The 3 week deadline I set for myself was fast approaching, and I had spent plenty of time already in R&D getting comfortable with sculpting and the general Blender workflow, so I had to speed things up for the horse. I had to learn rigging to pose them quickly, and to my amazement, making a simple rig in Blender is SO easy! Just a few bones and a couple button presses had me creating all the poses I could possibly need.

For the odds and ends like the carriage and general edits, I used Boxcutter, which I consider to be my all around saviour. There is nothing that it cannot fix or create.

Finally, I knew I would need lamp posts, so I used Grease Pencil in 2.79 to create these 2 versions and ultimately decided the dual lamp was the most interesting to use.

Rendering

Since time was running out and Eevee was still not in Beta, I opted to use Octane, which I know very well. I tend to use Materialize (another free program), Megascans, and Textures.com for all my material needs. I am a big fan of creating one dirty and one clean triplanar PBR setup with a dirt node to mix between the two. Keeping things simple and procedural like this helps me build up a database of go-to textures and setups! My computer is a beast with Dual Xeon CPU, 128GB ram and 7 1080Ti's so it handled the entire project like a charm: having 100 million polygons on screen in Blender with all layers visible and 5k renders in Octane with fog taking just over 5 minutes to resolve to a good enough level. I definitely cannot wait for Eevee to be complete though, even with my computer there are delays when moving lights around and it is very frustrating to have this come up when I'm trying to be purely creative and look for good shapes made by the light.

Paintover

Here are some gif's of the step by step breakdown for the paintover process. I really love this stage. This is where the technical problems fade and it’s just you, your ideas and your ability to art direct the "dead" 3D render into a living breathing moment in your world. My process is pretty simple-

  1. I separate the render into FG/MG/BG layers via atmosphere and fog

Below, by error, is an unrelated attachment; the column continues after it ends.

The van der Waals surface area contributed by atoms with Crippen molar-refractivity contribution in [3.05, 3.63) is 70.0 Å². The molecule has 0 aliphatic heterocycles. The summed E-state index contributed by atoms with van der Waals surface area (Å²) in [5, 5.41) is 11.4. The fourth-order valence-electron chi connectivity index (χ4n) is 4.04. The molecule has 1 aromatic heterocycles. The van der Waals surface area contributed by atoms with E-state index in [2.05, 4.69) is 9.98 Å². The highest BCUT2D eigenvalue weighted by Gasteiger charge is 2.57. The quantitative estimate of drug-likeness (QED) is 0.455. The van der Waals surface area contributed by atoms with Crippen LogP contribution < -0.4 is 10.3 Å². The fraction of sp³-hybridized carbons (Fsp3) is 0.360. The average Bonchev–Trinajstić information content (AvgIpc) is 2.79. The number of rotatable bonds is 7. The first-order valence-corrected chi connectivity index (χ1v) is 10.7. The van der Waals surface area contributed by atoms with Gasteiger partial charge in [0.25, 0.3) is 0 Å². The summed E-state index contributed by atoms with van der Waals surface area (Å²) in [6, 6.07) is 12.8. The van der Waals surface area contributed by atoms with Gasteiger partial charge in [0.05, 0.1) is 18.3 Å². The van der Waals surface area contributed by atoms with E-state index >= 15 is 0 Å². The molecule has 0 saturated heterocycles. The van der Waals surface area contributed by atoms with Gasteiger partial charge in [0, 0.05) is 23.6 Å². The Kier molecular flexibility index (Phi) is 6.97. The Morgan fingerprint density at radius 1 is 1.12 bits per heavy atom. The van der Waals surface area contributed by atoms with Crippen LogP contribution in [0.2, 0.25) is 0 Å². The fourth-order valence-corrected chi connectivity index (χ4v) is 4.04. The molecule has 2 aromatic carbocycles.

2. I decide what the focal point is and add more interest and detail there
  3. I simplify the rest because it is less important
  4. Color Correction and final touches

I wish it were easy as it sounds! I learned from my mentors that 3D always needs art direction; left alone it is always just a cold mathematic calculation. And this paintover process is your chance to come in and turn it into art. Here were my attempts:

The Final Pieces

Well that's it, I hope you enjoyed seeing the way I use Photoshop, Blender and Octane to create concept art keyframes! I am very excited for the future. I know the guys at Hardops/Boxcutter and the rest of the Blender Community are hard at work on new amazing stuff and I know the world of concept art will only get bigger and better with schools like Brainstorm and all the amazing artists and teachers out there. I'm very excited. As for me, It's been just over a year since I last worked in the industry and while I continue to work on my portfolio, it’s finally time to start looking for work again and make my way into the concept industry for films working alongside my favorite artists!

Thanks for reading and thanks so much to BlenderNation!

About the Author

Aleksandr Kilimnik, Concept Artist

 

 

5 Comments

  1. Great work Aleksandr!
    Just curious, with your machine, why didn't you just use cycles? Or was this just because you haven't used it yet and were more used to octane? Because with your specs, you should be able to whip up some pretty awesome looking renders in cycles pretty darn quickly (even more so if you use the denoiser, especially considering that you were going to do paint overs after).

    • Aleksandr Kilimnik on

      Thank you! Yeah I was just used to Octane, I am looking forward to working with Eevee+Cycles in the future though!

  2. Thanks you so much for the very in depth story of your life and art. Enjoyed reading it. You give great and very personable insight that truly helps the reader feel your in's and out's of a real life.

    Have your links and will certainly visit them often for your inspiriting art.

    thanks very much,,

    ron